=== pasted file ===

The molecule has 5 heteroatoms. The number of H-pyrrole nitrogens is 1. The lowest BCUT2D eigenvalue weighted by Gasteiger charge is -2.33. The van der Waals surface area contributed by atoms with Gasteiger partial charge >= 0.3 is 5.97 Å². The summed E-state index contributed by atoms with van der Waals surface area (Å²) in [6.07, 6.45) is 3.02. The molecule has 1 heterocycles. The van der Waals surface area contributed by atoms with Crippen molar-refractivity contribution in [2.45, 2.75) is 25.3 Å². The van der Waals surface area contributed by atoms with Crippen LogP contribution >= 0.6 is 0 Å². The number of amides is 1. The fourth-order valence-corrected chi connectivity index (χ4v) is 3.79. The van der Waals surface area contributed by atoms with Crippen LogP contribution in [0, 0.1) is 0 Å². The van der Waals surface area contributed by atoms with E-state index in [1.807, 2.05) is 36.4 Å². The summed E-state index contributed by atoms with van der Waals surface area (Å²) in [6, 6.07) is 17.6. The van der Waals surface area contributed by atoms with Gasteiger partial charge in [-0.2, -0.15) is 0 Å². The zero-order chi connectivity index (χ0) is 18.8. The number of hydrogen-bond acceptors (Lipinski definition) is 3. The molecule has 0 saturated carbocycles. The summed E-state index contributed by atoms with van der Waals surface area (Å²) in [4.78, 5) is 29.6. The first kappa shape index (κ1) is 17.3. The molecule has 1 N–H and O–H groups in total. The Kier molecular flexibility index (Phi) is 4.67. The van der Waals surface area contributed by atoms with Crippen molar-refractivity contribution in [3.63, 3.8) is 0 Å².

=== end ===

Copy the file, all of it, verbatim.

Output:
The molecule has 5 heteroatoms. The number of H-pyrrole nitrogens is 1. The lowest BCUT2D eigenvalue weighted by Gasteiger charge is -2.33. The van der Waals surface area contributed by atoms with Gasteiger partial charge >= 0.3 is 5.97 Å². The summed E-state index contributed by atoms with van der Waals surface area (Å²) in [6.07, 6.45) is 3.02. The molecule has 1 heterocycles. The van der Waals surface area contributed by atoms with Crippen molar-refractivity contribution in [2.45, 2.75) is 25.3 Å². The van der Waals surface area contributed by atoms with Crippen LogP contribution >= 0.6 is 0 Å². The number of amides is 1. The fourth-order valence-corrected chi connectivity index (χ4v) is 3.79. The van der Waals surface area contributed by atoms with Crippen LogP contribution in [0, 0.1) is 0 Å². The van der Waals surface area contributed by atoms with E-state index in [1.807, 2.05) is 36.4 Å². The summed E-state index contributed by atoms with van der Waals surface area (Å²) in [6, 6.07) is 17.6. The van der Waals surface area contributed by atoms with Gasteiger partial charge in [-0.2, -0.15) is 0 Å². The zero-order chi connectivity index (χ0) is 18.8. The number of hydrogen-bond acceptors (Lipinski definition) is 3. The molecule has 0 saturated carbocycles. The summed E-state index contributed by atoms with van der Waals surface area (Å²) in [4.78, 5) is 29.6. The first kappa shape index (κ1) is 17.3. The molecule has 1 N–H and O–H groups in total. The Kier molecular flexibility index (Phi) is 4.67. The van der Waals surface area contributed by atoms with Crippen molar-refractivity contribution in [3.63, 3.8) is 0 Å².